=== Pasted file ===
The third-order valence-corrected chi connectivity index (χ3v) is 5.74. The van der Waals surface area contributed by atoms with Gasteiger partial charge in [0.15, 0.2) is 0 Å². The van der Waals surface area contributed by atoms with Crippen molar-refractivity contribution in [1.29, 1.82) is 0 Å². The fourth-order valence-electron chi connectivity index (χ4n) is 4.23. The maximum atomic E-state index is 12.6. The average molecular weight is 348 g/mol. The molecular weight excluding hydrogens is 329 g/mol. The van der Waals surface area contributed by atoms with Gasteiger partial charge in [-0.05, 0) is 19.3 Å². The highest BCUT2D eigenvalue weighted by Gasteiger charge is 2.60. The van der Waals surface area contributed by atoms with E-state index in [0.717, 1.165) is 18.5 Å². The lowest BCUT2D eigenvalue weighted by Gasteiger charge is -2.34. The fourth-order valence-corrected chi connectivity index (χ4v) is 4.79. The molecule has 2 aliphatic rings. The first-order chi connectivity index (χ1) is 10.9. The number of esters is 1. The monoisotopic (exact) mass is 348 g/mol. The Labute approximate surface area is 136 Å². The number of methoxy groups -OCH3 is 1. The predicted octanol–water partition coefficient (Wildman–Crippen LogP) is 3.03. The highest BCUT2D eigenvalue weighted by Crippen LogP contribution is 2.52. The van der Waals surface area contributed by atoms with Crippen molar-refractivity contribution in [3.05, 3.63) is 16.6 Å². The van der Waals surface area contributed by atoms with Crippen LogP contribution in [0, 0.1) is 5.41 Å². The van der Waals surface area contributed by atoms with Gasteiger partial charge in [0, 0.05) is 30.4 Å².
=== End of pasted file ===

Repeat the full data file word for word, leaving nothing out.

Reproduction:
The third-order valence-corrected chi connectivity index (χ3v) is 5.74. The van der Waals surface area contributed by atoms with Gasteiger partial charge in [0.15, 0.2) is 0 Å². The van der Waals surface area contributed by atoms with Crippen molar-refractivity contribution in [1.29, 1.82) is 0 Å². The fourth-order valence-electron chi connectivity index (χ4n) is 4.23. The maximum atomic E-state index is 12.6. The average molecular weight is 348 g/mol. The molecular weight excluding hydrogens is 329 g/mol. The van der Waals surface area contributed by atoms with Gasteiger partial charge in [-0.05, 0) is 19.3 Å². The highest BCUT2D eigenvalue weighted by Gasteiger charge is 2.60. The van der Waals surface area contributed by atoms with E-state index in [0.717, 1.165) is 18.5 Å². The lowest BCUT2D eigenvalue weighted by Gasteiger charge is -2.34. The fourth-order valence-corrected chi connectivity index (χ4v) is 4.79. The molecule has 2 aliphatic rings. The first-order chi connectivity index (χ1) is 10.9. The number of esters is 1. The monoisotopic (exact) mass is 348 g/mol. The Labute approximate surface area is 136 Å². The number of methoxy groups -OCH3 is 1. The predicted octanol–water partition coefficient (Wildman–Crippen LogP) is 3.03. The highest BCUT2D eigenvalue weighted by Crippen LogP contribution is 2.52. The van der Waals surface area contributed by atoms with Crippen molar-refractivity contribution in [3.05, 3.63) is 16.6 Å². The van der Waals surface area contributed by atoms with Crippen LogP contribution in [0, 0.1) is 5.41 Å². The van der Waals surface area contributed by atoms with Gasteiger partial charge in [0, 0.05) is 30.4 Å².